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The Ivory Trail   By: (1879-1940)

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By Talbot Mundy

Author of King of the Khyber Rifles The Winds of the World Hira Singh etc.

Chapter One


Green, ah greener than emeralds are, tree tops beckon the dhows to land, White, oh whiter than diamonds are, blue waves burst on the amber sand, And nothing is fairer than Zanzibar from the Isles o' the West to the Marquesand.

I was old when the world was wild with youth (All love was lawless then!) Since 'Venture's birth from ends of earth I ha' called the sons of men, And their women have wept the ages out In travail sore to know What lure of opiate art can leach Along bare seas from reef to beach Until from port and river reach The fever'd captains go.

Red, oh redder than red lips are, my flowers nod in the blazing noon, Blue, oh bluer than maidens' eyes, are the breasts o' my waves in the young monsoon, And there are cloves to smell, and musk, and lemon trees, and cinnamon.

The words "Njo hapa" in the Kiswahili tongue are the equivalent of "come hither!"

Estimates of ease and affluence vary with the point of view. While his older brother lived, Monty had continued in his element, a cavalry officer, his combined income and pay ample for all that the Bombay side of India might require of an English gentleman. They say that a finer polo player, a steadier shot on foot at a tiger, or a bolder squadron leader never lived.

But to Monty's infinite disgust his brother died childless. It is divulging no secret that the income that passed with the title varied between five and seven thousand pounds a year, according as coal was high, and tenants prosperous or not a mere miserable pittance, of course, for the Earl of Montdidier and Kirkudbrightshire; so that all his ventures, and therefore ours, had one avowed end shekels enough to lift the mortgages from his estates.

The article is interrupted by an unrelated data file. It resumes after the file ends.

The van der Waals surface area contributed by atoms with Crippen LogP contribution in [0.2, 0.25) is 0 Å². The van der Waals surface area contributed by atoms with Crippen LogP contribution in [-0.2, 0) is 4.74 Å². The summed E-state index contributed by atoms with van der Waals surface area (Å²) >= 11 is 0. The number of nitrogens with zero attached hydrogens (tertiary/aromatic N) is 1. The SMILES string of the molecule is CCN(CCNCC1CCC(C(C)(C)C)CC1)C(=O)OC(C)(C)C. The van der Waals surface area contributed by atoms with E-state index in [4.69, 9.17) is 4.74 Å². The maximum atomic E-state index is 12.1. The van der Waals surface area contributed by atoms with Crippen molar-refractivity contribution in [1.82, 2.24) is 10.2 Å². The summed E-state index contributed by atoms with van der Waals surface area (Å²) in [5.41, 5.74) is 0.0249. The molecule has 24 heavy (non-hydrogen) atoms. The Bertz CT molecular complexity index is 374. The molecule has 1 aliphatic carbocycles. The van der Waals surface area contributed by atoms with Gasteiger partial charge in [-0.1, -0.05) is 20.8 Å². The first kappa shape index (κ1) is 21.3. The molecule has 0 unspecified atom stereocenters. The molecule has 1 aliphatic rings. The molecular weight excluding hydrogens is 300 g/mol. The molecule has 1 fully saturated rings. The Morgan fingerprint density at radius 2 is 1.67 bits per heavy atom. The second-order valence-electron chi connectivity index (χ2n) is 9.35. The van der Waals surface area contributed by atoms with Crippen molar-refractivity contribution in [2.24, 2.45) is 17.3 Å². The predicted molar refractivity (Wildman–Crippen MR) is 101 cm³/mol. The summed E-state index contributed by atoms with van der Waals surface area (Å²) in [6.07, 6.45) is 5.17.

Five generations of soldiers had blazed the Montdidier fame on battle grounds, to a nation's (and why not the whole earth's) benefit, without replenishing the family funds, and Monty (himself a confirmed and convinced bachelor) was minded when his own time should come to pass the title along to the next in line together with sufficient funds to support its dignity.

To us even to Yerkes, familiar with United States merchant kings he seemed with his thirty thousand dollars a year already a gilded Croesus. He had ample to travel on, and finance prospecting trips. We never lacked for working capital, but the quest (and, including Yerkes, we were as keen as he) led us into strange places.

So behold him a privy councilor of England if you please lounging in the lazaretto of Zanzibar, clothed only in slippers, underwear and a long blue dressing gown. We three others were dressed the same, and because it smacked of official restraint we objected noisily; but Monty did not seem to mind much. He was rather bored, but unresentful.

A French steamer had put us ashore in quarantine, with the grim word cholera against us, and although our tale of suffering and Monty's rank, insured us a friendly reception, the port health authorities elected to be strict and we were given a nice long lazy time in which to cool our heels and order new clothes. (Guns, kit, tents, and all but what we stood in had gone to the bottom with the German cholera ship from whose life boat the French had rescued us.)

"Keeping us all this time in this place, is sheer tyranny!" grumbled Yerkes. "If any one wants my opinion, they're afraid we'd talk if they let us out more afraid of offending Germans than they are of cholera! Besides any fool could know by now we're not sick!"

"There might be something in that," admitted Monty.

"I'd send for the U. S. Consul and sing the song out loud, but for you!" Yerkes added... Continue reading book >>

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